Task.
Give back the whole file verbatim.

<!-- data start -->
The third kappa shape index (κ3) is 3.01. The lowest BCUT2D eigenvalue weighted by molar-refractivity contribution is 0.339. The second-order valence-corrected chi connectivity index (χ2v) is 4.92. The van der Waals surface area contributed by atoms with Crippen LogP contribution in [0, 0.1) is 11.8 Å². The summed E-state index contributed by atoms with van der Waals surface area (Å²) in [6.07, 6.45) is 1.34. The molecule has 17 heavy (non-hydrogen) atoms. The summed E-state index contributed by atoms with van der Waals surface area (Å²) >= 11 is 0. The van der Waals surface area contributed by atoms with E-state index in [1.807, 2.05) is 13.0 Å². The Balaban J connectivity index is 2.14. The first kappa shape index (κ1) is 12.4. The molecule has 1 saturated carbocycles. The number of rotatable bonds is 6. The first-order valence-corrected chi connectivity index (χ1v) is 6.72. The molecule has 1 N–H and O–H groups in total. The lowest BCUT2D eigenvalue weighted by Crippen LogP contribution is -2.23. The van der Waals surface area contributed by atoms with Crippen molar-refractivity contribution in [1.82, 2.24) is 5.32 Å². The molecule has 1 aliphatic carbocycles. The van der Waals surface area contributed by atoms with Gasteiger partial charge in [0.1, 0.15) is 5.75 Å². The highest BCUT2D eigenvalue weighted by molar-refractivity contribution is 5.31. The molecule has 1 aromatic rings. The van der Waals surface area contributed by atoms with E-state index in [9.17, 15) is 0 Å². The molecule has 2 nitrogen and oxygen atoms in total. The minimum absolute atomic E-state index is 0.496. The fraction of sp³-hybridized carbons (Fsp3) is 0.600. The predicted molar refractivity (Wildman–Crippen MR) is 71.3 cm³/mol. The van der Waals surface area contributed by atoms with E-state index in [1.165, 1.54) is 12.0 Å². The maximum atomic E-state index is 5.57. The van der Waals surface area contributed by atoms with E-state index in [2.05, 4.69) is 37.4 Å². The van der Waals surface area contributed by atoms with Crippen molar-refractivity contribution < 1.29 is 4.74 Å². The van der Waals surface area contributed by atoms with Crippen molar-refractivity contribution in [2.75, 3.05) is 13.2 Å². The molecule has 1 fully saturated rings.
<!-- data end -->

The third kappa shape index (κ3) is 3.01. The lowest BCUT2D eigenvalue weighted by molar-refractivity contribution is 0.339. The second-order valence-corrected chi connectivity index (χ2v) is 4.92. The van der Waals surface area contributed by atoms with Crippen LogP contribution in [0, 0.1) is 11.8 Å². The summed E-state index contributed by atoms with van der Waals surface area (Å²) in [6.07, 6.45) is 1.34. The molecule has 17 heavy (non-hydrogen) atoms. The summed E-state index contributed by atoms with van der Waals surface area (Å²) >= 11 is 0. The van der Waals surface area contributed by atoms with E-state index in [1.807, 2.05) is 13.0 Å². The Balaban J connectivity index is 2.14. The first kappa shape index (κ1) is 12.4. The molecule has 1 saturated carbocycles. The number of rotatable bonds is 6. The first-order valence-corrected chi connectivity index (χ1v) is 6.72. The molecule has 1 N–H and O–H groups in total. The lowest BCUT2D eigenvalue weighted by Crippen LogP contribution is -2.23. The van der Waals surface area contributed by atoms with Crippen molar-refractivity contribution in [1.82, 2.24) is 5.32 Å². The molecule has 1 aliphatic carbocycles. The van der Waals surface area contributed by atoms with Gasteiger partial charge in [0.1, 0.15) is 5.75 Å². The highest BCUT2D eigenvalue weighted by molar-refractivity contribution is 5.31. The molecule has 1 aromatic rings. The van der Waals surface area contributed by atoms with E-state index in [9.17, 15) is 0 Å². The molecule has 2 nitrogen and oxygen atoms in total. The minimum absolute atomic E-state index is 0.496. The fraction of sp³-hybridized carbons (Fsp3) is 0.600. The predicted molar refractivity (Wildman–Crippen MR) is 71.3 cm³/mol. The van der Waals surface area contributed by atoms with E-state index in [1.165, 1.54) is 12.0 Å². The maximum atomic E-state index is 5.57. The van der Waals surface area contributed by atoms with E-state index in [2.05, 4.69) is 37.4 Å². The van der Waals surface area contributed by atoms with Crippen molar-refractivity contribution < 1.29 is 4.74 Å². The van der Waals surface area contributed by atoms with Crippen molar-refractivity contribution in [2.75, 3.05) is 13.2 Å². The molecule has 1 fully saturated rings.